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Interest in buy-to-let could plummet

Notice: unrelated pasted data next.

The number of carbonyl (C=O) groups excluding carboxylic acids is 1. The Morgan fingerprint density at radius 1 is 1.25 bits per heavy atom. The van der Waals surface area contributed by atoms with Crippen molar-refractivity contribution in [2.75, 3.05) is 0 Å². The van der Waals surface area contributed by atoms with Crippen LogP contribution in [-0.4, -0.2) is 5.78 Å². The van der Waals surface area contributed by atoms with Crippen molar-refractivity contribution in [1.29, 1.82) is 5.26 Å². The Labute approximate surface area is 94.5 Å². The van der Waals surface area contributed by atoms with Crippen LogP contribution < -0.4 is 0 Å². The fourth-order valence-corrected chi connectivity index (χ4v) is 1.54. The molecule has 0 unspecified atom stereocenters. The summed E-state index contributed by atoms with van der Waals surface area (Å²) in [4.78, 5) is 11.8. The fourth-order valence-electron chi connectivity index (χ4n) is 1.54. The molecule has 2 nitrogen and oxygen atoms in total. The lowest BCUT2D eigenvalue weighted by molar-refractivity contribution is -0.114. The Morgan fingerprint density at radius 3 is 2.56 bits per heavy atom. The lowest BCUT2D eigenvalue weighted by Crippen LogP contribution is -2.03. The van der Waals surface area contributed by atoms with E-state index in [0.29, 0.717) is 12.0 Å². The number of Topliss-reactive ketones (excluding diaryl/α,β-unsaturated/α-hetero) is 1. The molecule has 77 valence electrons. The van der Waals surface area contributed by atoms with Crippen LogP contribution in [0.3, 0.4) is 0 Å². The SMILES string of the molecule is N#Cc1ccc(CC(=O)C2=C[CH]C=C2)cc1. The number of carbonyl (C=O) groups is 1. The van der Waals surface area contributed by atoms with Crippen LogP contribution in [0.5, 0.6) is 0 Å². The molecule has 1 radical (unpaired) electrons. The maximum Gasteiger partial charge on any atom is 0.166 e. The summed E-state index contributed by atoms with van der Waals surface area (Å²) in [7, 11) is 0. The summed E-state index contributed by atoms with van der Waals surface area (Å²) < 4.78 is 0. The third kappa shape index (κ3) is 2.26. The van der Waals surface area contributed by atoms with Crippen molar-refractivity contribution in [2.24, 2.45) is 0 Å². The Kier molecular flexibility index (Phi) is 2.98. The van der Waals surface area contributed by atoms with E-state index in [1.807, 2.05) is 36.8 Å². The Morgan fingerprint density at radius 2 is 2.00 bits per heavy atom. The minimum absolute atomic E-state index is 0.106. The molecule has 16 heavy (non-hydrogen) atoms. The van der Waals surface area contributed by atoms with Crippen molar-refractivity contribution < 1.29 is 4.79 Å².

first_imgHome » News » Housing Market » Interest in buy-to-let could plummet Interest in buy-to-let could plummet20th April 20160495 Views Interest in new purchases from buy-to-let investors dropped 27 per cent in March compared to the same month last year as April 1st tax change starts to bite, according to Rightmove.The fall reverses the upward trend between December and February which brought a 24 per cent year-on-year increase in buy-to-let enquiries, indicating a potential slowdown in new investor purchases at least in the short-term.Demand from home-hunters is at an all-time high with a record number of Q1 enquiries, so the pause from investors could give some first-time buyers more of an opportunity to make a move.Some buy-to-let investors took a break from looking for new properties in March as the new tax changes deadline loomed, the new data from Rightmove reveals.Whilst Rightmove recorded its busiest ever Q1 for enquiries to estate agents, the intentions of buyers shifted in March, with the number of people saying they were planning to buy a property to rent out dropping by 27 per cent compared to the same month last year. This contrasts with the increase in interest seen from investors between December and February (+24 per cent year-on-year) as they tried to make last minute purchases before April’s additional 3 per cent tax deadline.Sam Mitchell (left), Rightmove’s Head of Lettings, said that the waning of interest definitely seems to predict a slowdown in the buy-to-let market, but “what’s not yet clear is if this will only turn out to be a short-term pause. It could be that some investors are waiting until the tax changes have some time to bed in before they review their business and continue to make purchases. If this removes some of the competition for smaller properties then it could spell good news for many first-time buyers with a deposit ready as they may find now is the ideal time to make a move.”Buy-to-let investors not deterred by the tax changes and looking for the best yields could consider buying in areas in the north such as Durham and Merseyside. The top four locations for best yields are all in these counties, with Peterlee in Durham highest at 9.1 per cent, followed by Bootle in Merseyside at 8.6 per cent. In third place is the neighbouring town of Birkenhead offering a yield of 7.8 per cent and fourth is Stanley in Durham at 7.7 per cent.Sam added, “These areas where you can buy a two bed property for around £60-70k seem to offer a sound investment as long as the demand is there from tenants, so it’s worth speaking to local agents about what the rental market is like. Whilst the highest demand for rental properties is often in the South and the East of England, this quarter’s data shows demand is growing in Manchester in places like Ashton-Under-Lyne and Stalybridge so they’re worth considering this year as well.”Greater London (+1.3 per cent) and the North West (+1.1 per cent) were the strongest performing regions this quarter for rental increases, with the South East and East of England both falling by 0.1 per cent, though the East of England’s annual increase of 5.9 per cent still sees it outstrip all other regions.Rightmove April 1st tax change buy-to-let buy-to-let investors 2016-04-20The Negotiator Related articles 40% of tenants planning a move now that Covid has eased says Nationwide3rd May 2021 City dwellers most satisfied with where they live30th April 2021 First-time buyers, not Stamp Duty, now driving market says leading agency29th April 2021What’s your opinion? Cancel replyYou must be logged in to post a comment.Please note: This is a site for professional discussion. Comments will carry your full name and company.This site uses Akismet to reduce spam. Learn how your comment data is processed.last_img read more